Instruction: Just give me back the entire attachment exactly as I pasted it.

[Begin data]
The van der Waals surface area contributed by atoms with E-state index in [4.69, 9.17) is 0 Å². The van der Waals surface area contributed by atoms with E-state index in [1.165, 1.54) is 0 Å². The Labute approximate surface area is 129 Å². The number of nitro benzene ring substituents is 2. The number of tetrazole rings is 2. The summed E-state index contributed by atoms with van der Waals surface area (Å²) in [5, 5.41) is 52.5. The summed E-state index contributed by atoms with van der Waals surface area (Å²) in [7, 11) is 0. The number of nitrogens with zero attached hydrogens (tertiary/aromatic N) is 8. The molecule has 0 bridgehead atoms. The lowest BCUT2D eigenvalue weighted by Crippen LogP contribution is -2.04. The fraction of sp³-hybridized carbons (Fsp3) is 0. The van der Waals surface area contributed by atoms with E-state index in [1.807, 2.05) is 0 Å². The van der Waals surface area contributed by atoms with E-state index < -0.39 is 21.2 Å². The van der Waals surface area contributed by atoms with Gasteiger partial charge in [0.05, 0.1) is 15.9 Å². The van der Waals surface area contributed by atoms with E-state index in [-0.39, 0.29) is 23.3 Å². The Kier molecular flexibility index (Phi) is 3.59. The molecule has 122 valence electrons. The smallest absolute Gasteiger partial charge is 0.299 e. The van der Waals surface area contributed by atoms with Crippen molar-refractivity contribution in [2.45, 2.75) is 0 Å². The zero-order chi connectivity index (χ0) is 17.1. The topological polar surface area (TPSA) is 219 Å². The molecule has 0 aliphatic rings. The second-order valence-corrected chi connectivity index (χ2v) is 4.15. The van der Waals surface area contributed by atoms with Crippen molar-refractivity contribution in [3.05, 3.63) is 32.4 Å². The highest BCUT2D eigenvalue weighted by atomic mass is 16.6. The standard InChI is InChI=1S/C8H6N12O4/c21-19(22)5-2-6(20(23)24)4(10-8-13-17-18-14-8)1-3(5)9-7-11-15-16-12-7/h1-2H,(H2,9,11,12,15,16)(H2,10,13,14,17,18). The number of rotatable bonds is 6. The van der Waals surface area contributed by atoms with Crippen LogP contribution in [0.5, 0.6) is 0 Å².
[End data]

The van der Waals surface area contributed by atoms with E-state index in [4.69, 9.17) is 0 Å². The van der Waals surface area contributed by atoms with E-state index in [1.165, 1.54) is 0 Å². The Labute approximate surface area is 129 Å². The number of nitro benzene ring substituents is 2. The number of tetrazole rings is 2. The summed E-state index contributed by atoms with van der Waals surface area (Å²) in [5, 5.41) is 52.5. The summed E-state index contributed by atoms with van der Waals surface area (Å²) in [7, 11) is 0. The number of nitrogens with zero attached hydrogens (tertiary/aromatic N) is 8. The molecule has 0 bridgehead atoms. The lowest BCUT2D eigenvalue weighted by Crippen LogP contribution is -2.04. The fraction of sp³-hybridized carbons (Fsp3) is 0. The van der Waals surface area contributed by atoms with E-state index in [1.807, 2.05) is 0 Å². The van der Waals surface area contributed by atoms with E-state index < -0.39 is 21.2 Å². The van der Waals surface area contributed by atoms with Gasteiger partial charge in [0.05, 0.1) is 15.9 Å². The van der Waals surface area contributed by atoms with E-state index in [-0.39, 0.29) is 23.3 Å². The Kier molecular flexibility index (Phi) is 3.59. The molecule has 122 valence electrons. The smallest absolute Gasteiger partial charge is 0.299 e. The van der Waals surface area contributed by atoms with Crippen molar-refractivity contribution in [2.45, 2.75) is 0 Å². The zero-order chi connectivity index (χ0) is 17.1. The topological polar surface area (TPSA) is 219 Å². The molecule has 0 aliphatic rings. The second-order valence-corrected chi connectivity index (χ2v) is 4.15. The van der Waals surface area contributed by atoms with Crippen molar-refractivity contribution in [3.05, 3.63) is 32.4 Å². The highest BCUT2D eigenvalue weighted by atomic mass is 16.6. The standard InChI is InChI=1S/C8H6N12O4/c21-19(22)5-2-6(20(23)24)4(10-8-13-17-18-14-8)1-3(5)9-7-11-15-16-12-7/h1-2H,(H2,9,11,12,15,16)(H2,10,13,14,17,18). The number of rotatable bonds is 6. The van der Waals surface area contributed by atoms with Crippen LogP contribution in [0.5, 0.6) is 0 Å².